Interfaith Dialogue: What It Is and What It Is Not

Interfaith Dialogue: What It Is and What It Is Not June 26, 2017

interfaith symbols-835892_1280Before we get into what the interfaith dialogue entails, let me start by making it clear what interfaith dialogue is NOT about. Interfaith dialogue is not intended for converting people to your faith!

This is a question that so many people, Muslims, and people of other faiths have asked me when I invite them to be part of the interfaith dialogue in their communities. They sometimes ask, “how many people have you converted to Islam in your years of working on interfaith issues?

My answer surprises some while disappointing others. I have converted exactly zero people to Islam as an interfaith worker. I have very likely changed the perception of Islam and Muslims for thousands of people, but have not ‘converted’ anyone. Would you consider this a ‘failure’? I certainly don’t feel it that way, simply because that is not the objective of interfaith dialogue.

What else is interfaith dialogue NOT about?

  1. It is not about telling who is right and who is wrong.
  2. It is not about agreeing or accepting everything about the other faith traditions (but it does involve respecting others’ views despite the disagreements. Sometimes we have to agree to disagree but in a civil manner).

Objectives of interfaith dialogue:

interfaith Hope-2055651_640Interfaith dialogue is very much about promoting understanding between people of various faith traditions to establish goodwill, harmony and peace in our communities. It is as much about listening to what others have to say about their faith as it is about us talking about your faith. In fact it is much more about doing than it is about talking (and listening). It is about putting your faith in action.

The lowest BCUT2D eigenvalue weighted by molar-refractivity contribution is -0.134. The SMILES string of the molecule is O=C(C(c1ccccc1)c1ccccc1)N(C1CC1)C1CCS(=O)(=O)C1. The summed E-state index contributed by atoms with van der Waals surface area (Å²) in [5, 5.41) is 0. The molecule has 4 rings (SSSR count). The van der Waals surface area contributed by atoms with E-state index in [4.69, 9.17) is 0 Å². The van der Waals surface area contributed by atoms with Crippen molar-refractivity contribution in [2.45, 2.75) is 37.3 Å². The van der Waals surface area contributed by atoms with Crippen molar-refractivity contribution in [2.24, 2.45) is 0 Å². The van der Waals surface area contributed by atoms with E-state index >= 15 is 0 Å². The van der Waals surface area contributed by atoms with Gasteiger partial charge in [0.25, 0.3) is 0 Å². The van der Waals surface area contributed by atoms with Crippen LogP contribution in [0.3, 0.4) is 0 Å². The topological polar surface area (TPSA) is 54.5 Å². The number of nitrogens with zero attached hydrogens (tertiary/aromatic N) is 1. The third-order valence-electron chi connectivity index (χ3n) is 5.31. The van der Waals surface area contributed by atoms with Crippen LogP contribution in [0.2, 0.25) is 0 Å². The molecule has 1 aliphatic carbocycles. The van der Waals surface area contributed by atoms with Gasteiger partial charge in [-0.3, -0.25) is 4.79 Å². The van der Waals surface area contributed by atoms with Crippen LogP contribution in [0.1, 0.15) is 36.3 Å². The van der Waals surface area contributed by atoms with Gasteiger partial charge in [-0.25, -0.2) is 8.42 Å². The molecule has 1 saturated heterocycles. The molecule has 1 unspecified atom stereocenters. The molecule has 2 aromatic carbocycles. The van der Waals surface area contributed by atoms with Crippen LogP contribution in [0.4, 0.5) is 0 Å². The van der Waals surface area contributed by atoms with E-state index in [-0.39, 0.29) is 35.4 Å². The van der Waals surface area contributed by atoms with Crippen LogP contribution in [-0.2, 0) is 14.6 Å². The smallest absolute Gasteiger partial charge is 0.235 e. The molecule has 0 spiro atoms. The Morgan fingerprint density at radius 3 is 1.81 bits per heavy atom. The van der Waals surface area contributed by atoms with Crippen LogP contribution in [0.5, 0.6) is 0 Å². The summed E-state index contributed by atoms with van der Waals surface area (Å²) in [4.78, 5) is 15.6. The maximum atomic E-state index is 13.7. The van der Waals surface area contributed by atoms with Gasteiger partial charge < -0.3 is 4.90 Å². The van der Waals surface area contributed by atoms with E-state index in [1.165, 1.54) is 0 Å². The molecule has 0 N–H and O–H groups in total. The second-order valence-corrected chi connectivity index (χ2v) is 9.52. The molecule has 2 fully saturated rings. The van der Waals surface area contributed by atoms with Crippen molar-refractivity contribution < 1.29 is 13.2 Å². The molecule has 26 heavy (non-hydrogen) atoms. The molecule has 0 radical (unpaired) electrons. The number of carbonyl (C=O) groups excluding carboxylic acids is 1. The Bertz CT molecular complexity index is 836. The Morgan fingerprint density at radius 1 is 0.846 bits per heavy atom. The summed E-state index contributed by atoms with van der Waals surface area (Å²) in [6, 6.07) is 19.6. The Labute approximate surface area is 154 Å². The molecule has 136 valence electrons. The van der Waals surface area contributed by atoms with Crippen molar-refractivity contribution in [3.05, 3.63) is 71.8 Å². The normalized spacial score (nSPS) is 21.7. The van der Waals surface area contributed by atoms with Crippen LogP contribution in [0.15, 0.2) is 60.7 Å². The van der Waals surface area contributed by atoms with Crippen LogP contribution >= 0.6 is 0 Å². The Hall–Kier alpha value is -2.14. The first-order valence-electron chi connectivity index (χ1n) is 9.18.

And yes, blogging on Patheos, especially when it is across multiple channels, is part of interfaith dialogue!

Why engage in Interfaith Dialogue:

interfaith peace-1183282_640Religion has been used to divide people and blamed for violence throughout the history. Religion has been used to create fear and hate between people of various faith. Hate speeches and hate crimes, including Islamophobia and anti-Semitism have been on the rise. Attacks on places of worship including Hindu and Sikh temples have been reported with increasing frequency. There is an information gap between those who know, and those who are seeking it, as the polls quoted above have shown.

The interfaith community believes strongly that the religion can actually bring people together and serve as a strong influence to unite people rather than divide, and bring about world peace.

Hans Küng, a Swiss catholic priest and a theologian has long emphasized the interconnection between religion, peace and the need for interfaith dialogue and understanding, and in one of his papers eloquently summarizes that need as follows:[1]

No peace among the nations without peace among the religions.

No peace among the religions without dialogue between the religions.

No dialogue between the religions without investigation of the foundations of the religions.

The Declaration Toward a Global Ethic, adopted at the Council of Parliament of World’s Religions in Chicago in 1993, acknowledged the misuse of religion and laid out the principles of global ethics.[2] Time and again we see leaders and members of religions incite aggression, fanaticism, hate, and xenophobia – even inspire and legitimize violent and bloody conflicts. Religion often is misused for purely power political goals, including war. We are filled with disgust. We condemn these blights and declare that they need not be. An ethic already exists within the religious teachings of the world which can counter the global distress.

It further offered principles of global ethic necessary to bring about peace and justice to the world communities. They included:

  • Every human must be treated humanely.
  • Golden rule- do unto others what you wish for yourself.
  • Commitment to a culture of non-violence and respect for life.
  • Culture of tolerance. Life of honesty/truthfulness.
  • Love: Respect/love one another.
  • Culture of Equal rights and partnership between men and women.

Islam in the west:

Muslims, Islam and its teachings have come under the spotlight, especially after the geopolitical events of the past sixteen years, and the acts of terrorism by groups such as Boko Haram and the so-called ISIS. Despite this newfound fame, the teachings of Islam and the Holy Quran remain arcane.